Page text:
As a wife, mother, business owner and someone who is actively involved in charity groups, Guillemain-Brunne is all too familiar with mental load.

She started OCD after realising she was never getting around to two important tasks on her to-do list: setting up a will and consolidating her superannuation.

“I thought, surely there is someone out there that can do the research for me but that really understands me, my life and personal needs,” she said.

But Guillemain-Brunne struggled to find a service that was tailored to her lifestyle, and thus her idea for OCD was born.

Caroline Guillemain-Brunne of Organise Curate Design

Caroline Guillemain-Brunne of Organise.Curate.Design.

The human factor

The life assistants at OCD are real people based in Australia, not virtual assistants or artificial intelligence (AI).

And this marks an authentic point of difference for the service.

“There are definitely elements of technology that we use within the business. But when it comes to knowing my client’s child’s name, favourite food, his best friend’s name and what he’s allergic to, that’s a human trait,” Guillemain-Brunne said.

“Having the compassion and the personable approach to really gaining people’s trust – and having them share what could be years and years of mental load and stress – I don’t think I’d do that with (AI) Siri.

“The technology is there but I think when it comes to mental load, humans want to talk to humans. And they want to talk to people that they can relate to.

“I don’t think we’ll ever go down the path where we’ll use AI… and I’m even hesitant to offshore. For me, it’s the same theory – we need someone who lives in Australia, who understands our culture, understands the complexities of where we live and what we do every day, and that has a huge amount of value to our clients.”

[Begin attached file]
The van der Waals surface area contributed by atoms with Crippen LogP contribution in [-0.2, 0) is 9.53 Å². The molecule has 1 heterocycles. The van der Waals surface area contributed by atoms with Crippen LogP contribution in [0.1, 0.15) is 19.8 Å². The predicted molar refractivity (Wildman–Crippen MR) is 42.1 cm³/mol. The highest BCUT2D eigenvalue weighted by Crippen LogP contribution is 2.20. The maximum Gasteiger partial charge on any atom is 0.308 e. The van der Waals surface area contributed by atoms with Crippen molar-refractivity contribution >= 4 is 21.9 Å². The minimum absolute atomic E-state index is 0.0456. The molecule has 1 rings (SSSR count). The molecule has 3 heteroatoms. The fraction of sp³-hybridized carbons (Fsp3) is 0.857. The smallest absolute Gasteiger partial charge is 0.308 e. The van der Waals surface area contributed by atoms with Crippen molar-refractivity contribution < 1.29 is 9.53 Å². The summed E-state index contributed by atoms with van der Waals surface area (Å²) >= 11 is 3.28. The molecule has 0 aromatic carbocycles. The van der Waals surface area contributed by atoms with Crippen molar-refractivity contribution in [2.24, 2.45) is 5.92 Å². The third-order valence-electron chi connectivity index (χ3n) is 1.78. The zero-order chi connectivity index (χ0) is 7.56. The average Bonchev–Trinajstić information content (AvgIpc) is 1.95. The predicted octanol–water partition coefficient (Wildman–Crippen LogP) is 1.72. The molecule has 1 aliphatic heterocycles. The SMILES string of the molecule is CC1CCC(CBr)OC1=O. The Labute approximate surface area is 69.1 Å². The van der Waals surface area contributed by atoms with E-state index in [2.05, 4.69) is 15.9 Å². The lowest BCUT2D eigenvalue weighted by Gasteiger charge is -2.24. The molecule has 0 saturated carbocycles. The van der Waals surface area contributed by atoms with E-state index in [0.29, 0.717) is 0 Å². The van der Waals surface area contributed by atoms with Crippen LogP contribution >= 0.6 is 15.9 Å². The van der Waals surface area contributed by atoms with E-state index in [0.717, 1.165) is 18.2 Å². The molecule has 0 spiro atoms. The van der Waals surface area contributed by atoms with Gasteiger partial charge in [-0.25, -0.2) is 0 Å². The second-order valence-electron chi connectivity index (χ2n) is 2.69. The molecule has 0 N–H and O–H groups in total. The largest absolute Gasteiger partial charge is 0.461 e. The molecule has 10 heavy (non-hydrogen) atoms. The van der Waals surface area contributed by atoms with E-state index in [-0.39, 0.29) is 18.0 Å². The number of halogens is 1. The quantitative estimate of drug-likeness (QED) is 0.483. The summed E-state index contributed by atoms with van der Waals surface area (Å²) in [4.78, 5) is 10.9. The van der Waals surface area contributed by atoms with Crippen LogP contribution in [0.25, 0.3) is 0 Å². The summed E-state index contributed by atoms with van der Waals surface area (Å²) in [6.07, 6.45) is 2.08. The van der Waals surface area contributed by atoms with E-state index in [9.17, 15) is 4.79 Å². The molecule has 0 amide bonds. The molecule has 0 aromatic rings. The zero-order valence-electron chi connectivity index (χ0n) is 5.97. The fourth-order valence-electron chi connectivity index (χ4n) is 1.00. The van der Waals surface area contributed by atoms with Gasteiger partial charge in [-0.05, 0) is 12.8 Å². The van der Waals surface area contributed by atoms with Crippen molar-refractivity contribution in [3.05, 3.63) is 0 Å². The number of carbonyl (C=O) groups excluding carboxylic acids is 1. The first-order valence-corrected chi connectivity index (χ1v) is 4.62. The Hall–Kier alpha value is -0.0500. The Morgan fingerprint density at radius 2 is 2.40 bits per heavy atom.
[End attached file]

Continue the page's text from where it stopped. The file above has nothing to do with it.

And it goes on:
Improving people’s lives

At the heart of it all, Guillemain-Brunne wants to help the everyday people who can most benefit from her service.

While she doesn’t have grand plans to change or expand her business, she does want to make the service available Australia-wide to anyone feeling overwhelmed with the number of things they need to do.

“I want to provide people with the opportunity to improve their lives,” she said.

“There are so many ways I can grow and scale this business but, to be honest, it is pretty grassroots. I’ve had people approach me asking if I want to tap into the luxury market… but I don’t know if they’re the people that are struggling the most.

“I think it is the middle-class families who genuinely have a lot of load ­— they have a mortgage, they’ve got kids in school, they’re trying to do their best while juggling all the balls in the air — and they’re the people I want to be helping.”

Sharon Green, editor

Sharon Green

http://shedefined.com.au/author/sharon

Sharon Green is the founding editor of SHE DEFINED.

An experienced journalist and editor, Sharon has worked in mainstream media in Australia and the United Kingdom.

Forever in search of a publication that confronted the real issues faced by modern women, Sharon decided to create her own.